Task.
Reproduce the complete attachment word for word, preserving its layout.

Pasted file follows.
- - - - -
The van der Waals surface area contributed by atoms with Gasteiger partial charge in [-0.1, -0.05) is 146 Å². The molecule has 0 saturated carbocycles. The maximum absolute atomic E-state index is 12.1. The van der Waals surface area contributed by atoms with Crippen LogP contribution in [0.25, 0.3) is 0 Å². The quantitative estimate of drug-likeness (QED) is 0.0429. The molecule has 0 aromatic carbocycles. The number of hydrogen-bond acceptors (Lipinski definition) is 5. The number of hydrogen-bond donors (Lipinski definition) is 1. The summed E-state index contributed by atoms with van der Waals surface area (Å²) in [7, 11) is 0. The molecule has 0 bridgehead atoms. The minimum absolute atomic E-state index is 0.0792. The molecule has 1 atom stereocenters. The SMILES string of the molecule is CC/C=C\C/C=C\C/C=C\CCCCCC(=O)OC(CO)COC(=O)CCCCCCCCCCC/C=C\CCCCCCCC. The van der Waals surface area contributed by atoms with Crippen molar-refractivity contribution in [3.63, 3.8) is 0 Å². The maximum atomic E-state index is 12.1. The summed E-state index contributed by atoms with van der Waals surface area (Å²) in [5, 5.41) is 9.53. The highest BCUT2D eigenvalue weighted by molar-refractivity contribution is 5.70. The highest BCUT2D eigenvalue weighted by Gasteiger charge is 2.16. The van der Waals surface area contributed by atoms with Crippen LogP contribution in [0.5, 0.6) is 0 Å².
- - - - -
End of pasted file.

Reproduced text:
The van der Waals surface area contributed by atoms with Gasteiger partial charge in [-0.1, -0.05) is 146 Å². The molecule has 0 saturated carbocycles. The maximum absolute atomic E-state index is 12.1. The van der Waals surface area contributed by atoms with Crippen LogP contribution in [0.25, 0.3) is 0 Å². The quantitative estimate of drug-likeness (QED) is 0.0429. The molecule has 0 aromatic carbocycles. The number of hydrogen-bond acceptors (Lipinski definition) is 5. The number of hydrogen-bond donors (Lipinski definition) is 1. The summed E-state index contributed by atoms with van der Waals surface area (Å²) in [7, 11) is 0. The molecule has 0 bridgehead atoms. The minimum absolute atomic E-state index is 0.0792. The molecule has 1 atom stereocenters. The SMILES string of the molecule is CC/C=C\C/C=C\C/C=C\CCCCCC(=O)OC(CO)COC(=O)CCCCCCCCCCC/C=C\CCCCCCCC. The van der Waals surface area contributed by atoms with Crippen molar-refractivity contribution in [3.63, 3.8) is 0 Å². The maximum atomic E-state index is 12.1. The summed E-state index contributed by atoms with van der Waals surface area (Å²) in [5, 5.41) is 9.53. The highest BCUT2D eigenvalue weighted by molar-refractivity contribution is 5.70. The highest BCUT2D eigenvalue weighted by Gasteiger charge is 2.16. The van der Waals surface area contributed by atoms with Crippen LogP contribution in [0.5, 0.6) is 0 Å².